Mr Guterres highlighted the gap between the rich and the poor in his opening speech and said a "malady of mistrust" is spreading across the globe as people strive to bring food to the table.
"I am here to sound the alarm. The world must wake up. We are on the edge of an abyss and moving in the wrong direction. Our world has never been more threatened or more divided," he said.
Although their expedition lasted only a few minutes, the trip to space in itself had cost billions of dollars. Both businessmen are eyeing to make big profits from expanding "space tourism."
During the time of rocket launches, they faced flak from critics who demanded a higher tax rate for billionaires. It was also reported that Mr Bezos, the founder of Amazon and presently the richest man on Earth, did not pay any federal income tax in 2007 and 2011.
Another billionaire Jared Isaacman led the first all-private orbital mission that returned on Saturday after three days in orbit. His flight was reportedly on a Dragon capsule and the rocket was built by Space X, the company run by fourth space-obsessed billionaire Elon Musk.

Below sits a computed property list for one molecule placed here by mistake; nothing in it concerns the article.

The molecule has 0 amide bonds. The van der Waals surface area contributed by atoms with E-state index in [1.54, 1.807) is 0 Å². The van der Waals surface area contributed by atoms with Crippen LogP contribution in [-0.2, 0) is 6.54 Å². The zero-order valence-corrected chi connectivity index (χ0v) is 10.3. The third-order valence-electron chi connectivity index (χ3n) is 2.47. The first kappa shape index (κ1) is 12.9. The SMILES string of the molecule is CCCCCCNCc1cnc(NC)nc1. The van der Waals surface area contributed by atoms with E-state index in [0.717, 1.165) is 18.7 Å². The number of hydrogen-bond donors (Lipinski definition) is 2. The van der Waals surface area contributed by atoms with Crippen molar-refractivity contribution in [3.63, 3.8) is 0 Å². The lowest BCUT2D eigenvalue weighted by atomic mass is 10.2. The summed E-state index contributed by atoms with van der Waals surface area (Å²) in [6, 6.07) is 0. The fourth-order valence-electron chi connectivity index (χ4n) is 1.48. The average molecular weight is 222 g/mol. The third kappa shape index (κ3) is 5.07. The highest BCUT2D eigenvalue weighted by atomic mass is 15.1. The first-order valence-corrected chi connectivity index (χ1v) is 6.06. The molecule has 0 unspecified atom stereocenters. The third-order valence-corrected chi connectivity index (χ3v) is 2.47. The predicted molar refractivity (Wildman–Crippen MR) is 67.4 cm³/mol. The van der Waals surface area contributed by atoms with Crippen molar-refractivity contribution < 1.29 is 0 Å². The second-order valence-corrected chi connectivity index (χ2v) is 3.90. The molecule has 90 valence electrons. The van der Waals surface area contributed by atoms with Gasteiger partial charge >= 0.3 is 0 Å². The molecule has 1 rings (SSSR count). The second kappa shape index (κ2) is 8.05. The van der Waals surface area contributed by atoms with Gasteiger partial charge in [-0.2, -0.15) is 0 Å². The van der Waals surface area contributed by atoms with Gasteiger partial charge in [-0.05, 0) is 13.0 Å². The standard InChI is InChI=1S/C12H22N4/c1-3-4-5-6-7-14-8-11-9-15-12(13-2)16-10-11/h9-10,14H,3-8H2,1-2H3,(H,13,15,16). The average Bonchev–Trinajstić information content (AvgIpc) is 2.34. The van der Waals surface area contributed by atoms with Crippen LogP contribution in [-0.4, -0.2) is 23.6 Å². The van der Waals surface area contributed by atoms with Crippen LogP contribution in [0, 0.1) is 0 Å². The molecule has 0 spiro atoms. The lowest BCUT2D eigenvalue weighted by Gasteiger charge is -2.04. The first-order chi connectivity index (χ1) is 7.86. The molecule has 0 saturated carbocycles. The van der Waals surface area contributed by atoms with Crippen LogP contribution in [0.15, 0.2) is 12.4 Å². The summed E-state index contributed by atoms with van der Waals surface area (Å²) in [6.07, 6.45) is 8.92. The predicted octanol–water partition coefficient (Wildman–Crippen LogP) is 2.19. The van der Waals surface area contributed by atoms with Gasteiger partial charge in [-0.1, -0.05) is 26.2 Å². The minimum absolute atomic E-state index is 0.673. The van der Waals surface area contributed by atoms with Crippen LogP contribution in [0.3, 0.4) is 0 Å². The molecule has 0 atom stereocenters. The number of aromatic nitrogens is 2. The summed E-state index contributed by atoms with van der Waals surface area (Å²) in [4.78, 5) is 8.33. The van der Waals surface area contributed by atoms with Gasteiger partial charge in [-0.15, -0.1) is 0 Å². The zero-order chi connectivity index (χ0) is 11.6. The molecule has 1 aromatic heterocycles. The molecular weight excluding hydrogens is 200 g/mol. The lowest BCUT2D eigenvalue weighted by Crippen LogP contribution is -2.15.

However, his ride raised more than $200mn for St Jude Children’s Research Hospital through a fundraiser where Mr Isaacman contributed $100mn and Mr Musk donated $50mn.
Looking at rising inequality, Mr Guterres added: “When parents see a future for their children that looks even bleaker than the struggles of today.”
The United Nations has pushed for space sustainability through a resolution passed last December to develop norms of behaviour in outer space.
Resolution 75/36 encouraged countries to submit their views on threats to the space system and their ideas of norms and responsible behaviours for space operations. At least 30 countries, giants in space research Russia and United States have submitted their report.
Join our new commenting forum
Join thought-provoking conversations, follow other Independent readers and see their replies